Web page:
Independent physician groups and solo physicians have been the historic bedrock of medical practice. While it is true that there is intense pressure on the single-physician group, and this market is shrinking, independent physicians are here to stay. Some single practice physician groups may merge with larger groups, some physicians will break off from the large contract groups, but there is no plan on them becoming extinct.
Independent physician groups have been staffing hospitals for decades. For these physicians, their practice and hospital is their home and community. They have worked at the same hospital serving the same patient population through hospital name changes, remodels, the managed care age, the ACA age and several administration turnovers. They survived.
One method to protect the independent physicians is to bond together. Independent Emergency Physicians Consortium (IEPC) found a method to unite independent emergency physician groups to provide the best of both worlds — small independent group practice and large group collaboration.
There are many myths that claim that independent groups are an endangered species. We disagree.
Myth 1. Bigger is better. In a recent article in KevinMD, hospital mergers were called a political mistake. Consolidation resulted in higher prices, decreased access, and decreased quality.
Myth 2. Medical staff needs to be vertically integrated. Says who? Do you believe that doctors cannot get along and align incentives unless their paycheck comes from the same source? There are numerous examples of physicians getting along and working together for common hospital goals without a trendy name such as “vertical integration.”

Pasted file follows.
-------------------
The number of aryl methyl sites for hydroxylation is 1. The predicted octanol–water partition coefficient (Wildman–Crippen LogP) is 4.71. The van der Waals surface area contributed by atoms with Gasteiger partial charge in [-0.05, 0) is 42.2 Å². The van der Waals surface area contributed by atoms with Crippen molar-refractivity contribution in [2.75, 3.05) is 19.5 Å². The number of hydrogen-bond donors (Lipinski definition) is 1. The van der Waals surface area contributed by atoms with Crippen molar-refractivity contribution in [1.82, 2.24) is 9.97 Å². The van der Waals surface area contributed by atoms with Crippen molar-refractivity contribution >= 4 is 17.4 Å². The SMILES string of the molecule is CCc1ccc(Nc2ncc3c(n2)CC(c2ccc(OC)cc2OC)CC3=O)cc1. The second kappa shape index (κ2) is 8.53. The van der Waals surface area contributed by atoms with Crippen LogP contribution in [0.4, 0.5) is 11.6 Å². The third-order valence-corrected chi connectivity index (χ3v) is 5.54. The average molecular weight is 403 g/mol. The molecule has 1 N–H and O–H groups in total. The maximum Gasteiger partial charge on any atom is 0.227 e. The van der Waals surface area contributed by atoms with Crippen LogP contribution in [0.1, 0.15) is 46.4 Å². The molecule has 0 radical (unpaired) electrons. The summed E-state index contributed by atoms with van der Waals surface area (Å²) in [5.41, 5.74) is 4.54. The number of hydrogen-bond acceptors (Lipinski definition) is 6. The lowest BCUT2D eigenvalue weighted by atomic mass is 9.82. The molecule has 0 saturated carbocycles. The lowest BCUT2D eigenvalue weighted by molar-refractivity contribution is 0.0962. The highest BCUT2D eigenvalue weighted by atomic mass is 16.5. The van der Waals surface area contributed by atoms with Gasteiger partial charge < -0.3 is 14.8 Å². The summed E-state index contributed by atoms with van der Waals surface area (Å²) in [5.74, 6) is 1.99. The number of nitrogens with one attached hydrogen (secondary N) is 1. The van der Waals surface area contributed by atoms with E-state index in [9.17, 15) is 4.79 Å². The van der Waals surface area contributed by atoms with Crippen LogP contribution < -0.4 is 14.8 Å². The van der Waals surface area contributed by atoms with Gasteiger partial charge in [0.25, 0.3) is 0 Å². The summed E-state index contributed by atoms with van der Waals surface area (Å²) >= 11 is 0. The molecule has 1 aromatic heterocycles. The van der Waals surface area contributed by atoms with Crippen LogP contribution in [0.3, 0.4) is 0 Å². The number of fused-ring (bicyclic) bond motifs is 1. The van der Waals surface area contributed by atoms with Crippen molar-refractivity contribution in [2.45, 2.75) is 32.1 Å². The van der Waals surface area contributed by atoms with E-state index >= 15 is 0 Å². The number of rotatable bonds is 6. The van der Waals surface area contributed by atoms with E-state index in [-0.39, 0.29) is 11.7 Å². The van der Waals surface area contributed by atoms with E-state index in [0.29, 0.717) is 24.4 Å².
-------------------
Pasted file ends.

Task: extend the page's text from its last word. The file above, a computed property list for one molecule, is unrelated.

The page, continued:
Myth 3. Larger groups have economies of scale. Really? Small groups have the lowest overhead of any organization. They do not need management fees, recruiters, expensive advertisement, regional medical directors or other layers of management. They can negotiate just as effectively or better for services. Independent groups can pass on savings to their providers. The provider salaries are not considered as “expenses,” but rather as profit. No one cares more about your money than you. Independent emergency providers are more intimate with their expenses and profits.
Myth 4. You need a single negotiator. Why? To negotiate what? Independent groups have a vested interest in their business and their hospital as a top customer. The groups can align their incentives with the hospital for quality care. One administrator can speak to two or 10 physician owners and get even stronger results than a single large contractor.
Myth 5. Larger groups have better throughput and satisfaction matrix. Throughput depends on efficiencies and resources invested by the hospital, not the doctors. Satisfaction correlates most with waiting times. The same doctor working at a smaller ED will get better scores when working at a larger site. There is no correlation between types of management groups and satisfaction or throughput. Where physicians work is much less important than how satisfied they are in their work environment. There are many practice options and we want physicians to be fulfilled in their job and realize they save live and help suffering every day. This is important for physicians across our county in every setting and every business model. The independent group practice is one practice model, and we do not plan on going away.
Roneet Lev is director of operations, Scripps Mercy Hospital Emergency Department, San Diego, CA, and a member of SanDiegoSafePrescribing.org.
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